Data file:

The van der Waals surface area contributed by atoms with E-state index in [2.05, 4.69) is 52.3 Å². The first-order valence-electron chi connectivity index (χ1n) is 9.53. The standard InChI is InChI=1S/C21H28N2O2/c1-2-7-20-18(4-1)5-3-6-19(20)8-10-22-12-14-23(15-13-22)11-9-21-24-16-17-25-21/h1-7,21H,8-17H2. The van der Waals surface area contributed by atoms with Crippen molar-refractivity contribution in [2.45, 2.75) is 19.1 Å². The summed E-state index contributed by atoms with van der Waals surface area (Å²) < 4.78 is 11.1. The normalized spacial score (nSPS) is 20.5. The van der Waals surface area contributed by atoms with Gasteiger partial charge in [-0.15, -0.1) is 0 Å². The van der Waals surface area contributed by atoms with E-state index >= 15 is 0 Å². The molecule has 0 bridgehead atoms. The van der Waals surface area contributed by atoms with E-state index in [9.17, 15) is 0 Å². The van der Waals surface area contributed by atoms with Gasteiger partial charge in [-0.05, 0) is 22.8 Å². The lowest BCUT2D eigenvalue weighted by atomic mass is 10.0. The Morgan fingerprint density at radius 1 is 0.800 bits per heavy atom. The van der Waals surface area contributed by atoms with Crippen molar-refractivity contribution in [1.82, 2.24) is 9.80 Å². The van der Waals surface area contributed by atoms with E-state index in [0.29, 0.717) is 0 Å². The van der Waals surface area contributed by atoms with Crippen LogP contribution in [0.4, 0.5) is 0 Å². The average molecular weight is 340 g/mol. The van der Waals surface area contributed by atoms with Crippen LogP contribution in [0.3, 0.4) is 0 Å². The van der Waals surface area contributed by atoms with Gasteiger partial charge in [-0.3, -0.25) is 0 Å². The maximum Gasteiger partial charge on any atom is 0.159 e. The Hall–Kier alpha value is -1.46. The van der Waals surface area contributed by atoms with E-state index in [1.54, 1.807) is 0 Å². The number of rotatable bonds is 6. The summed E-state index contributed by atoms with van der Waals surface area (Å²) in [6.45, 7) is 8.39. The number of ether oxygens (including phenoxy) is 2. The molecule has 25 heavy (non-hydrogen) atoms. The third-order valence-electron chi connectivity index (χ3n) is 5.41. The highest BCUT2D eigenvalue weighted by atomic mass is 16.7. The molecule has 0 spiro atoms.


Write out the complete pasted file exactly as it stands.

The van der Waals surface area contributed by atoms with E-state index in [2.05, 4.69) is 52.3 Å². The first-order valence-electron chi connectivity index (χ1n) is 9.53. The standard InChI is InChI=1S/C21H28N2O2/c1-2-7-20-18(4-1)5-3-6-19(20)8-10-22-12-14-23(15-13-22)11-9-21-24-16-17-25-21/h1-7,21H,8-17H2. The van der Waals surface area contributed by atoms with Crippen molar-refractivity contribution in [2.45, 2.75) is 19.1 Å². The summed E-state index contributed by atoms with van der Waals surface area (Å²) < 4.78 is 11.1. The normalized spacial score (nSPS) is 20.5. The van der Waals surface area contributed by atoms with Gasteiger partial charge in [-0.15, -0.1) is 0 Å². The van der Waals surface area contributed by atoms with E-state index >= 15 is 0 Å². The molecule has 0 bridgehead atoms. The van der Waals surface area contributed by atoms with E-state index in [9.17, 15) is 0 Å². The van der Waals surface area contributed by atoms with Gasteiger partial charge in [-0.05, 0) is 22.8 Å². The lowest BCUT2D eigenvalue weighted by atomic mass is 10.0. The Morgan fingerprint density at radius 1 is 0.800 bits per heavy atom. The van der Waals surface area contributed by atoms with Crippen molar-refractivity contribution in [1.82, 2.24) is 9.80 Å². The van der Waals surface area contributed by atoms with E-state index in [0.29, 0.717) is 0 Å². The van der Waals surface area contributed by atoms with Crippen LogP contribution in [0.4, 0.5) is 0 Å². The average molecular weight is 340 g/mol. The van der Waals surface area contributed by atoms with Crippen LogP contribution in [0.3, 0.4) is 0 Å². The van der Waals surface area contributed by atoms with Gasteiger partial charge in [-0.3, -0.25) is 0 Å². The maximum Gasteiger partial charge on any atom is 0.159 e. The Hall–Kier alpha value is -1.46. The van der Waals surface area contributed by atoms with E-state index in [1.54, 1.807) is 0 Å². The number of rotatable bonds is 6. The summed E-state index contributed by atoms with van der Waals surface area (Å²) in [6.45, 7) is 8.39. The number of ether oxygens (including phenoxy) is 2. The molecule has 25 heavy (non-hydrogen) atoms. The third-order valence-electron chi connectivity index (χ3n) is 5.41. The highest BCUT2D eigenvalue weighted by atomic mass is 16.7. The molecule has 0 spiro atoms.